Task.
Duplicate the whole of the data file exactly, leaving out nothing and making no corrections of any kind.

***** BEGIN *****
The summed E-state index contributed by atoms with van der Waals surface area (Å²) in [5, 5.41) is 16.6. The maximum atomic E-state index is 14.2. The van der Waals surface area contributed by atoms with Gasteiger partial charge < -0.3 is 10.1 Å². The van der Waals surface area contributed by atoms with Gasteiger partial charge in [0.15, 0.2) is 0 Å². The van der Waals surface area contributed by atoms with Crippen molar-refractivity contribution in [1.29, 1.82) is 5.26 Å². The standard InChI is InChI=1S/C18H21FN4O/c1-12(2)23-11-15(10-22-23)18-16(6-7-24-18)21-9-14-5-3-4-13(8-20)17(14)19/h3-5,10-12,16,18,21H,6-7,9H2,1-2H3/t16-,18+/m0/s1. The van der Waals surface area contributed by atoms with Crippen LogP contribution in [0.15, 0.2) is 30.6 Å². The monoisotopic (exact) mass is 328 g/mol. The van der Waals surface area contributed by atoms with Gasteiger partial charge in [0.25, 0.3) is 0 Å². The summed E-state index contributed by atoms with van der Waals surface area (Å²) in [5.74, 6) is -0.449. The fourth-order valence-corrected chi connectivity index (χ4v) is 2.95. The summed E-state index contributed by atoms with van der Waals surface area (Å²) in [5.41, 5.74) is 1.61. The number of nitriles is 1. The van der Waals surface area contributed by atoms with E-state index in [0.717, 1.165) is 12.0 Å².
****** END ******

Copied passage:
The summed E-state index contributed by atoms with van der Waals surface area (Å²) in [5, 5.41) is 16.6. The maximum atomic E-state index is 14.2. The van der Waals surface area contributed by atoms with Gasteiger partial charge < -0.3 is 10.1 Å². The van der Waals surface area contributed by atoms with Gasteiger partial charge in [0.15, 0.2) is 0 Å². The van der Waals surface area contributed by atoms with Crippen molar-refractivity contribution in [1.29, 1.82) is 5.26 Å². The standard InChI is InChI=1S/C18H21FN4O/c1-12(2)23-11-15(10-22-23)18-16(6-7-24-18)21-9-14-5-3-4-13(8-20)17(14)19/h3-5,10-12,16,18,21H,6-7,9H2,1-2H3/t16-,18+/m0/s1. The van der Waals surface area contributed by atoms with Crippen LogP contribution in [0.15, 0.2) is 30.6 Å². The monoisotopic (exact) mass is 328 g/mol. The van der Waals surface area contributed by atoms with Gasteiger partial charge in [0.25, 0.3) is 0 Å². The summed E-state index contributed by atoms with van der Waals surface area (Å²) in [5.74, 6) is -0.449. The fourth-order valence-corrected chi connectivity index (χ4v) is 2.95. The summed E-state index contributed by atoms with van der Waals surface area (Å²) in [5.41, 5.74) is 1.61. The number of nitriles is 1. The van der Waals surface area contributed by atoms with E-state index in [0.717, 1.165) is 12.0 Å².